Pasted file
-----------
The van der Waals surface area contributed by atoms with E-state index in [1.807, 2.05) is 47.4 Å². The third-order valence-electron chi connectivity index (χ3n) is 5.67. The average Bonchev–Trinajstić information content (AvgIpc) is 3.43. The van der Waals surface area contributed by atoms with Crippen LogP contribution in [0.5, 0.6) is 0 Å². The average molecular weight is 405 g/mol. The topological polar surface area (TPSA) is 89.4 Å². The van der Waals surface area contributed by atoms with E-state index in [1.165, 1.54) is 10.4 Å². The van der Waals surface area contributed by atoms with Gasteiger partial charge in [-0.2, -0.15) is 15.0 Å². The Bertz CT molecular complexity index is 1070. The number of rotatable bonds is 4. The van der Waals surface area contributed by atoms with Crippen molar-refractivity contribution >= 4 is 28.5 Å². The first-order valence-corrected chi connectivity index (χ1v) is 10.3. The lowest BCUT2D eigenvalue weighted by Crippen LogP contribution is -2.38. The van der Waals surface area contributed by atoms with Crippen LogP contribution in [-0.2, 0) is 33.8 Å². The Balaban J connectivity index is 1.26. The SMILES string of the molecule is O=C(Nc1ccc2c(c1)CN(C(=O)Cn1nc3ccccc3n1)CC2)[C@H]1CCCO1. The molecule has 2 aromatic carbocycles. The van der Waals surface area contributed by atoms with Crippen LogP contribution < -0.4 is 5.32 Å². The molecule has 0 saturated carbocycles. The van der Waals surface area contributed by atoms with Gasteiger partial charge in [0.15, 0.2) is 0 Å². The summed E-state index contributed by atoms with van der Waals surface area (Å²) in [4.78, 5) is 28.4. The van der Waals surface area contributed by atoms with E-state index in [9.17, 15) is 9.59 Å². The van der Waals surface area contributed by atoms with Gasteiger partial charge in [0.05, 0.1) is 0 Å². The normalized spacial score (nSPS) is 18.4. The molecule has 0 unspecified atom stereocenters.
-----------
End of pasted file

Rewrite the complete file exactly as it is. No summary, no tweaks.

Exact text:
The van der Waals surface area contributed by atoms with E-state index in [1.807, 2.05) is 47.4 Å². The third-order valence-electron chi connectivity index (χ3n) is 5.67. The average Bonchev–Trinajstić information content (AvgIpc) is 3.43. The van der Waals surface area contributed by atoms with Crippen LogP contribution in [0.5, 0.6) is 0 Å². The average molecular weight is 405 g/mol. The topological polar surface area (TPSA) is 89.4 Å². The van der Waals surface area contributed by atoms with E-state index in [1.165, 1.54) is 10.4 Å². The van der Waals surface area contributed by atoms with Gasteiger partial charge in [-0.2, -0.15) is 15.0 Å². The Bertz CT molecular complexity index is 1070. The number of rotatable bonds is 4. The van der Waals surface area contributed by atoms with Crippen molar-refractivity contribution >= 4 is 28.5 Å². The first-order valence-corrected chi connectivity index (χ1v) is 10.3. The lowest BCUT2D eigenvalue weighted by Crippen LogP contribution is -2.38. The van der Waals surface area contributed by atoms with Crippen LogP contribution in [-0.2, 0) is 33.8 Å². The Balaban J connectivity index is 1.26. The SMILES string of the molecule is O=C(Nc1ccc2c(c1)CN(C(=O)Cn1nc3ccccc3n1)CC2)[C@H]1CCCO1. The molecule has 2 aromatic carbocycles. The van der Waals surface area contributed by atoms with Crippen LogP contribution < -0.4 is 5.32 Å². The molecule has 0 saturated carbocycles. The van der Waals surface area contributed by atoms with Gasteiger partial charge in [0.15, 0.2) is 0 Å². The summed E-state index contributed by atoms with van der Waals surface area (Å²) in [4.78, 5) is 28.4. The van der Waals surface area contributed by atoms with E-state index in [9.17, 15) is 9.59 Å². The van der Waals surface area contributed by atoms with Gasteiger partial charge in [0.05, 0.1) is 0 Å². The normalized spacial score (nSPS) is 18.4. The molecule has 0 unspecified atom stereocenters.